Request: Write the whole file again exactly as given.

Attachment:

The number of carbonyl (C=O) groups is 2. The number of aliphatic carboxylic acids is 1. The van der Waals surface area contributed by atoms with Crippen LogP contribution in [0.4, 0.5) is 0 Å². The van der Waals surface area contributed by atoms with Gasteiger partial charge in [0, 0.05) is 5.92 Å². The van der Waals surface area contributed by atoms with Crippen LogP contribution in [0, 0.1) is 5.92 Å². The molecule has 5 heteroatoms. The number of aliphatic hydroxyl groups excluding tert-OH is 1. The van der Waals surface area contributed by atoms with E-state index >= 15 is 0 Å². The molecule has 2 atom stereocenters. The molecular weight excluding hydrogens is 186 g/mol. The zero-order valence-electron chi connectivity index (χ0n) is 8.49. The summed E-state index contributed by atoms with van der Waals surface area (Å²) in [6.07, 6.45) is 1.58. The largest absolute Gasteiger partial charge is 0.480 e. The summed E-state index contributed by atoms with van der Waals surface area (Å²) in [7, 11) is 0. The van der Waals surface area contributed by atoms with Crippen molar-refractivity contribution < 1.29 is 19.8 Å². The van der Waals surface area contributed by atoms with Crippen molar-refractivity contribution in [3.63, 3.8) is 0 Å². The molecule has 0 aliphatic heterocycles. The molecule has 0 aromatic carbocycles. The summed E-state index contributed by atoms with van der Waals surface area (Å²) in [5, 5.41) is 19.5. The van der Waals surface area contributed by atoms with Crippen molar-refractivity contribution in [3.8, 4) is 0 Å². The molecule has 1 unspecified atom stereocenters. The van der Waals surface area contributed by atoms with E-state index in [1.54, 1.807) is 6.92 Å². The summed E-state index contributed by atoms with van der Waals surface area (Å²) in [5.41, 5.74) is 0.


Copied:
The number of carbonyl (C=O) groups is 2. The number of aliphatic carboxylic acids is 1. The van der Waals surface area contributed by atoms with Crippen LogP contribution in [0.4, 0.5) is 0 Å². The van der Waals surface area contributed by atoms with Gasteiger partial charge in [0, 0.05) is 5.92 Å². The van der Waals surface area contributed by atoms with Crippen LogP contribution in [0, 0.1) is 5.92 Å². The molecule has 5 heteroatoms. The number of aliphatic hydroxyl groups excluding tert-OH is 1. The van der Waals surface area contributed by atoms with E-state index >= 15 is 0 Å². The molecule has 2 atom stereocenters. The molecular weight excluding hydrogens is 186 g/mol. The zero-order valence-electron chi connectivity index (χ0n) is 8.49. The summed E-state index contributed by atoms with van der Waals surface area (Å²) in [6.07, 6.45) is 1.58. The largest absolute Gasteiger partial charge is 0.480 e. The summed E-state index contributed by atoms with van der Waals surface area (Å²) in [7, 11) is 0. The van der Waals surface area contributed by atoms with Crippen molar-refractivity contribution < 1.29 is 19.8 Å². The van der Waals surface area contributed by atoms with Crippen molar-refractivity contribution in [3.63, 3.8) is 0 Å². The molecule has 0 aliphatic heterocycles. The molecule has 0 aromatic carbocycles. The summed E-state index contributed by atoms with van der Waals surface area (Å²) in [5, 5.41) is 19.5. The van der Waals surface area contributed by atoms with Crippen molar-refractivity contribution in [3.8, 4) is 0 Å². The molecule has 1 unspecified atom stereocenters. The van der Waals surface area contributed by atoms with E-state index in [1.54, 1.807) is 6.92 Å². The summed E-state index contributed by atoms with van der Waals surface area (Å²) in [5.41, 5.74) is 0.